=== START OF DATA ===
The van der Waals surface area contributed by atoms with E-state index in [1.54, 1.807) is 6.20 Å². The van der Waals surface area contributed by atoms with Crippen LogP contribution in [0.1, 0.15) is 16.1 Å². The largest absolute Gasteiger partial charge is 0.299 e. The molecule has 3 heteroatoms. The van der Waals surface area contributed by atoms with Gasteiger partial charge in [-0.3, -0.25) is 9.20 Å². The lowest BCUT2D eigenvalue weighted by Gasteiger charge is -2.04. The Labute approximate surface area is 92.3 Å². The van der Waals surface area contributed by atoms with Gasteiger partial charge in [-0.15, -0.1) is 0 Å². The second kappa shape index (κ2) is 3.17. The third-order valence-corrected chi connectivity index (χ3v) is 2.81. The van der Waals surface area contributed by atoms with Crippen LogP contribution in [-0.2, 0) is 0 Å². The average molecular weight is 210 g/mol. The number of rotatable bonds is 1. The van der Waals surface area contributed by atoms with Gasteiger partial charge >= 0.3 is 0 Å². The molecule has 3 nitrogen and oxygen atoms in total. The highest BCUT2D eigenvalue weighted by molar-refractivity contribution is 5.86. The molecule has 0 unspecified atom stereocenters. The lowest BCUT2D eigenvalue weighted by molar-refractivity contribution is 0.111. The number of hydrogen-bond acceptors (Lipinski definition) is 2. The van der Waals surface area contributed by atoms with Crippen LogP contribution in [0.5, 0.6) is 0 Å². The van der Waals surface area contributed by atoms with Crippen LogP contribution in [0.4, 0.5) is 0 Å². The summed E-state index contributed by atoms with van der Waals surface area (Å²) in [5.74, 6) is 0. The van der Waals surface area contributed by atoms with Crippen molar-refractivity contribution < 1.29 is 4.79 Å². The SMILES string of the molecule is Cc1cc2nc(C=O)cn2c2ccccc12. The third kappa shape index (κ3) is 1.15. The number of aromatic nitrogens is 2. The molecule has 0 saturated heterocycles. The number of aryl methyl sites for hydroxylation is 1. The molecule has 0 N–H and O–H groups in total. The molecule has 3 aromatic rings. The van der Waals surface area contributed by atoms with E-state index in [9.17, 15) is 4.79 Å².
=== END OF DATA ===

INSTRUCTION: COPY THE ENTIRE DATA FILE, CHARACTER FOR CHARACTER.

The van der Waals surface area contributed by atoms with E-state index in [1.54, 1.807) is 6.20 Å². The van der Waals surface area contributed by atoms with Crippen LogP contribution in [0.1, 0.15) is 16.1 Å². The largest absolute Gasteiger partial charge is 0.299 e. The molecule has 3 heteroatoms. The van der Waals surface area contributed by atoms with Gasteiger partial charge in [-0.3, -0.25) is 9.20 Å². The lowest BCUT2D eigenvalue weighted by Gasteiger charge is -2.04. The Labute approximate surface area is 92.3 Å². The van der Waals surface area contributed by atoms with Gasteiger partial charge in [-0.15, -0.1) is 0 Å². The second kappa shape index (κ2) is 3.17. The third-order valence-corrected chi connectivity index (χ3v) is 2.81. The van der Waals surface area contributed by atoms with Crippen LogP contribution in [-0.2, 0) is 0 Å². The average molecular weight is 210 g/mol. The number of rotatable bonds is 1. The van der Waals surface area contributed by atoms with Gasteiger partial charge >= 0.3 is 0 Å². The molecule has 3 nitrogen and oxygen atoms in total. The highest BCUT2D eigenvalue weighted by molar-refractivity contribution is 5.86. The molecule has 0 unspecified atom stereocenters. The lowest BCUT2D eigenvalue weighted by molar-refractivity contribution is 0.111. The number of hydrogen-bond acceptors (Lipinski definition) is 2. The van der Waals surface area contributed by atoms with Crippen LogP contribution in [0.5, 0.6) is 0 Å². The van der Waals surface area contributed by atoms with Crippen LogP contribution in [0.4, 0.5) is 0 Å². The summed E-state index contributed by atoms with van der Waals surface area (Å²) in [5.74, 6) is 0. The van der Waals surface area contributed by atoms with Crippen molar-refractivity contribution < 1.29 is 4.79 Å². The SMILES string of the molecule is Cc1cc2nc(C=O)cn2c2ccccc12. The third kappa shape index (κ3) is 1.15. The number of aromatic nitrogens is 2. The molecule has 0 saturated heterocycles. The number of aryl methyl sites for hydroxylation is 1. The molecule has 0 N–H and O–H groups in total. The molecule has 3 aromatic rings. The van der Waals surface area contributed by atoms with E-state index in [9.17, 15) is 4.79 Å².